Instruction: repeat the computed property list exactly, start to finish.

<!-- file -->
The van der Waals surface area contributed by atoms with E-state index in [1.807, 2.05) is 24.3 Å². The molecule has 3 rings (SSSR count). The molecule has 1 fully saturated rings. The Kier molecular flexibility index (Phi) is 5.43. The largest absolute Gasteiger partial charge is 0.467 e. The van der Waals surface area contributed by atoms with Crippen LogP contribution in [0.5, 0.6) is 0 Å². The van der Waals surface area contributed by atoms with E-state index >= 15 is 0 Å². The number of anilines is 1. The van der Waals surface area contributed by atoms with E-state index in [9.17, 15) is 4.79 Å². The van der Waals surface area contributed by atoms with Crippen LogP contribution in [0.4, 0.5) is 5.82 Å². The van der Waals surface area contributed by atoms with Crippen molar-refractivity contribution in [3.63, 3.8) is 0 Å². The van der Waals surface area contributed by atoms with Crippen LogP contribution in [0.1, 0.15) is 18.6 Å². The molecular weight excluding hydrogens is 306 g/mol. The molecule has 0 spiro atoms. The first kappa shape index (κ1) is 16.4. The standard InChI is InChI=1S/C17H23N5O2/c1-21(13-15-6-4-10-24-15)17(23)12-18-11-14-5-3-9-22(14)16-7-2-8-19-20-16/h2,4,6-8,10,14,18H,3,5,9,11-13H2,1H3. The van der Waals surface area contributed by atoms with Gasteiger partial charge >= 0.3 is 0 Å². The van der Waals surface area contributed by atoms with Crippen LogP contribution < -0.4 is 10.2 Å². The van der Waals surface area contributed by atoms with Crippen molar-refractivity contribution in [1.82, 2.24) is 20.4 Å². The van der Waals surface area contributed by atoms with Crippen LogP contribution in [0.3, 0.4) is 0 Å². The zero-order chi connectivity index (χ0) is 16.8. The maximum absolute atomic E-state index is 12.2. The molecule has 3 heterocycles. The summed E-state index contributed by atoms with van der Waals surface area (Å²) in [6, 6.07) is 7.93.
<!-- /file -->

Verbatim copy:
The van der Waals surface area contributed by atoms with E-state index in [1.807, 2.05) is 24.3 Å². The molecule has 3 rings (SSSR count). The molecule has 1 fully saturated rings. The Kier molecular flexibility index (Phi) is 5.43. The largest absolute Gasteiger partial charge is 0.467 e. The van der Waals surface area contributed by atoms with Crippen LogP contribution in [0.5, 0.6) is 0 Å². The van der Waals surface area contributed by atoms with E-state index >= 15 is 0 Å². The number of anilines is 1. The van der Waals surface area contributed by atoms with E-state index in [9.17, 15) is 4.79 Å². The van der Waals surface area contributed by atoms with Crippen LogP contribution in [0.4, 0.5) is 5.82 Å². The van der Waals surface area contributed by atoms with Crippen molar-refractivity contribution in [3.63, 3.8) is 0 Å². The van der Waals surface area contributed by atoms with Crippen LogP contribution in [0.1, 0.15) is 18.6 Å². The molecular weight excluding hydrogens is 306 g/mol. The molecule has 0 spiro atoms. The first kappa shape index (κ1) is 16.4. The standard InChI is InChI=1S/C17H23N5O2/c1-21(13-15-6-4-10-24-15)17(23)12-18-11-14-5-3-9-22(14)16-7-2-8-19-20-16/h2,4,6-8,10,14,18H,3,5,9,11-13H2,1H3. The van der Waals surface area contributed by atoms with Gasteiger partial charge >= 0.3 is 0 Å². The van der Waals surface area contributed by atoms with Crippen LogP contribution < -0.4 is 10.2 Å². The van der Waals surface area contributed by atoms with Crippen molar-refractivity contribution in [1.82, 2.24) is 20.4 Å². The van der Waals surface area contributed by atoms with Crippen LogP contribution in [0.3, 0.4) is 0 Å². The zero-order chi connectivity index (χ0) is 16.8. The maximum absolute atomic E-state index is 12.2. The molecule has 3 heterocycles. The summed E-state index contributed by atoms with van der Waals surface area (Å²) in [6, 6.07) is 7.93.